Agri Vehicles Insurance from Greenlands

Author Topic: Making Hay...  (Read 8457 times)


  • Joined Feb 2013
Making Hay...
« on: February 07, 2013, 10:01:14 pm »
We're thinking of turning our hands to making hay this year for the first time. We have about 4 acres set to grass, and an old grey Fergie, which pulls like a train and works in all respects (it even makes horse poo picking almost enjoyable - I love a bit of engine noise!)
Not being a farmer from birth (there's a clue in my username as to what was born to do :-), I have no idea what equipment we need apart from something to cut the hay, turn it over in the sun and then bale it.
What sort of gear should I be looking out for, which will work on the Fergie? It may not be a financially viable proposition, but I imagine there's a great deal of satisfaction when the year's work is done and you're looking at a barn full of hay ready for the horses...
I'm looking forward to your encouraging responses!


  • Joined Aug 2010
  • Aberdeenshire
Re: Making Hay...
« Reply #1 on: February 07, 2013, 10:23:43 pm »
since he second hand machinery you will get will hold its value very well, if you discount that from the equation then you could save a lot of money year to year on forage buying. Plus if its anything like our grass it is full of loads of different species and herby bits and both the horses and sheep wolf it down far in preference even to very nice bought in hay. So well worth doing, as long as your free time can coincide with sometimes short weather windows to make the hay and get it in.
on a techy point, most haymaking machinery eg the baler to make small bales needs a certain amount of HP to pull/operate it - ideally about 40-50 (our old John Deere is 75hp and is fine). The other question is what linkage the Fergie has, as most machinery unless specifically designed for your tractor needs a standard 3 point linkage and Im not sure some of the early Fergies had that, does yours?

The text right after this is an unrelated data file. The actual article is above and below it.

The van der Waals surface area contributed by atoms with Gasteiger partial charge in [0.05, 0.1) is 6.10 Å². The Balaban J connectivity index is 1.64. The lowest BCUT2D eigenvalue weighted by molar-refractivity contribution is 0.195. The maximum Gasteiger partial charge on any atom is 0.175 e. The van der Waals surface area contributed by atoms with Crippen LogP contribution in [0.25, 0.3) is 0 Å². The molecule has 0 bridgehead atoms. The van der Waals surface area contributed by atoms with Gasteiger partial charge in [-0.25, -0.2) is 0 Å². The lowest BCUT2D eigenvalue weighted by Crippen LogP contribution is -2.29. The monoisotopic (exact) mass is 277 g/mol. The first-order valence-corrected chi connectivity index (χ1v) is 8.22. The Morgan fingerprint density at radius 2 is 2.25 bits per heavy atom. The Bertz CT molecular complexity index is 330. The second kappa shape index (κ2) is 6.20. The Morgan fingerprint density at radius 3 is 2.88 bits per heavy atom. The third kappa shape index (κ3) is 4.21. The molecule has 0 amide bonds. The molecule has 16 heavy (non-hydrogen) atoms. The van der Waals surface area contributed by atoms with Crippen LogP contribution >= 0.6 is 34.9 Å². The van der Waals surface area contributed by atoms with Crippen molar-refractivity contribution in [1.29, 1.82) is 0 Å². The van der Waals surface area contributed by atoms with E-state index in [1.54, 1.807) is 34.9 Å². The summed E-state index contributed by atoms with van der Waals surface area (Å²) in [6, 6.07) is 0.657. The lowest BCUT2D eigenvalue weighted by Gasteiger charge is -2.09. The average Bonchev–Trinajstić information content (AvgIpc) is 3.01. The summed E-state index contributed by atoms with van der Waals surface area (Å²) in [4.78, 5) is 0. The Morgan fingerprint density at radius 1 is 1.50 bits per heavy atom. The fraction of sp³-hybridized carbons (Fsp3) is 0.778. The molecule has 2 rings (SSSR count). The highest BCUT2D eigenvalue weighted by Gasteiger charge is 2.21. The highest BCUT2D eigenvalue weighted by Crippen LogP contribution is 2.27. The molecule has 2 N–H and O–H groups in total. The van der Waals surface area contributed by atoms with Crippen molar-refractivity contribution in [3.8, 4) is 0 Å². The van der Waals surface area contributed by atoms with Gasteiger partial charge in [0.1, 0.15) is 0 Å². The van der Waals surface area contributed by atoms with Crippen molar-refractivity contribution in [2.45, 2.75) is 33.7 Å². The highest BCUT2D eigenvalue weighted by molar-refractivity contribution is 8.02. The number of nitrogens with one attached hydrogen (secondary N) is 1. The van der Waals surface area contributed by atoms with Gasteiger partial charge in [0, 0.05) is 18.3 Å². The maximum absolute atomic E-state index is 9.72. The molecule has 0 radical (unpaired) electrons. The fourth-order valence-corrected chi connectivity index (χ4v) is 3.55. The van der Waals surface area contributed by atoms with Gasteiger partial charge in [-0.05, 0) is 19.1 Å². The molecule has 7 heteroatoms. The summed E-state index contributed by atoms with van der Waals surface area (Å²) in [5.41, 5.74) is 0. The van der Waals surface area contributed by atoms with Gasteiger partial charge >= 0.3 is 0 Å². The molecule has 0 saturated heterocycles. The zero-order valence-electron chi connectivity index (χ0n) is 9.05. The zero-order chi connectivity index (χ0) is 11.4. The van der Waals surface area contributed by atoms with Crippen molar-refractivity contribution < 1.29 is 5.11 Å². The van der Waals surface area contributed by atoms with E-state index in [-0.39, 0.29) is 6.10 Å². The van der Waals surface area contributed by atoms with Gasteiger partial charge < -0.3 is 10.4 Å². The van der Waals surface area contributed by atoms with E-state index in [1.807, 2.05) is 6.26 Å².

You would need something to cut the hay (mower or a rippling austrian with a scythe :-D), somethingto turn and fluff it up (known as a wuffler here but other terms used) and something to row it up (our wuffler does that too in another setting) and bale it (we use an old New Holland Superhayliner. Temperamental but the small bales are lovely and easy to store and move - oh yes you need something to move the bales off the field (a flat trailer or just any trailer).
You are right about the satisfaction, it is massively satisfying, nothing better, even if you dont get it all in, what you do will make you smile and the greenish sweet smell will fill the barn.


  • Joined Feb 2013
Re: Making Hay...
« Reply #2 on: February 07, 2013, 10:47:38 pm »
Wow, quick first response - thanks!

Our land is flat (most of Norfolk is like that). The Fergie's a TED20 (Wikipedia: Tractor, England, 20horsepower). Wiki says it's not actually 20 hp, but oddly, not what it is (or should be when new). So maybe that's the first stumbling block. It's got a standard 3 point linkage. I had to buy an adaptor for the PTO to make my latest Ebay acquisition work (nice red Big Bee topper), but it should all work.